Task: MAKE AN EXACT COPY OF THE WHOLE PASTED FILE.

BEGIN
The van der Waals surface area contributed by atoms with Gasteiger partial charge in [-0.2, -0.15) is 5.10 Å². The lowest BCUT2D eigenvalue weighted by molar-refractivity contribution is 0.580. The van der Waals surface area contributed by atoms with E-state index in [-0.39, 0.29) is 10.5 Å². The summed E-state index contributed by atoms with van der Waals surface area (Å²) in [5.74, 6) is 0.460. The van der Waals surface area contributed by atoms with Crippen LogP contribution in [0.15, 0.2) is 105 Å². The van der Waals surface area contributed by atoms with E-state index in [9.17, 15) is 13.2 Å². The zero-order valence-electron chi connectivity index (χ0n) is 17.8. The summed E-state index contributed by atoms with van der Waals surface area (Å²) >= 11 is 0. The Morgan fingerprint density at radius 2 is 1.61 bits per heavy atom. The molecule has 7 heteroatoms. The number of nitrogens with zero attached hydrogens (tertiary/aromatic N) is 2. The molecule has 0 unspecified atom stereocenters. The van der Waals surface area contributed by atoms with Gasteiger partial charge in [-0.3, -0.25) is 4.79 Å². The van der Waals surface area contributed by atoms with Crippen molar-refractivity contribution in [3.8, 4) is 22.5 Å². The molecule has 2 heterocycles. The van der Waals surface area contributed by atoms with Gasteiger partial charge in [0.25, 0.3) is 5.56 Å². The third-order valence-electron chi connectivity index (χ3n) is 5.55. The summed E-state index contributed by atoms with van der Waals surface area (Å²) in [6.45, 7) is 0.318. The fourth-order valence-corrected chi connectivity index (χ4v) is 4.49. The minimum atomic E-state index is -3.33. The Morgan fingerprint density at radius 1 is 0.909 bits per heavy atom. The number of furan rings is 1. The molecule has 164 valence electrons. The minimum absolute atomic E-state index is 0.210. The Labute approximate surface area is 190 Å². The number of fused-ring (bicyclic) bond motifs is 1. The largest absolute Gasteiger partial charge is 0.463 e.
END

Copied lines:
The van der Waals surface area contributed by atoms with Gasteiger partial charge in [-0.2, -0.15) is 5.10 Å². The lowest BCUT2D eigenvalue weighted by molar-refractivity contribution is 0.580. The van der Waals surface area contributed by atoms with E-state index in [-0.39, 0.29) is 10.5 Å². The summed E-state index contributed by atoms with van der Waals surface area (Å²) in [5.74, 6) is 0.460. The van der Waals surface area contributed by atoms with Crippen LogP contribution in [0.15, 0.2) is 105 Å². The van der Waals surface area contributed by atoms with E-state index in [9.17, 15) is 13.2 Å². The zero-order valence-electron chi connectivity index (χ0n) is 17.8. The summed E-state index contributed by atoms with van der Waals surface area (Å²) >= 11 is 0. The Morgan fingerprint density at radius 2 is 1.61 bits per heavy atom. The molecule has 7 heteroatoms. The number of nitrogens with zero attached hydrogens (tertiary/aromatic N) is 2. The molecule has 0 unspecified atom stereocenters. The van der Waals surface area contributed by atoms with Gasteiger partial charge in [-0.3, -0.25) is 4.79 Å². The van der Waals surface area contributed by atoms with Crippen molar-refractivity contribution in [3.8, 4) is 22.5 Å². The molecule has 2 heterocycles. The van der Waals surface area contributed by atoms with Gasteiger partial charge in [0.25, 0.3) is 5.56 Å². The third-order valence-electron chi connectivity index (χ3n) is 5.55. The summed E-state index contributed by atoms with van der Waals surface area (Å²) in [6.45, 7) is 0.318. The fourth-order valence-corrected chi connectivity index (χ4v) is 4.49. The minimum atomic E-state index is -3.33. The Morgan fingerprint density at radius 1 is 0.909 bits per heavy atom. The number of furan rings is 1. The molecule has 164 valence electrons. The minimum absolute atomic E-state index is 0.210. The Labute approximate surface area is 190 Å². The number of fused-ring (bicyclic) bond motifs is 1. The largest absolute Gasteiger partial charge is 0.463 e.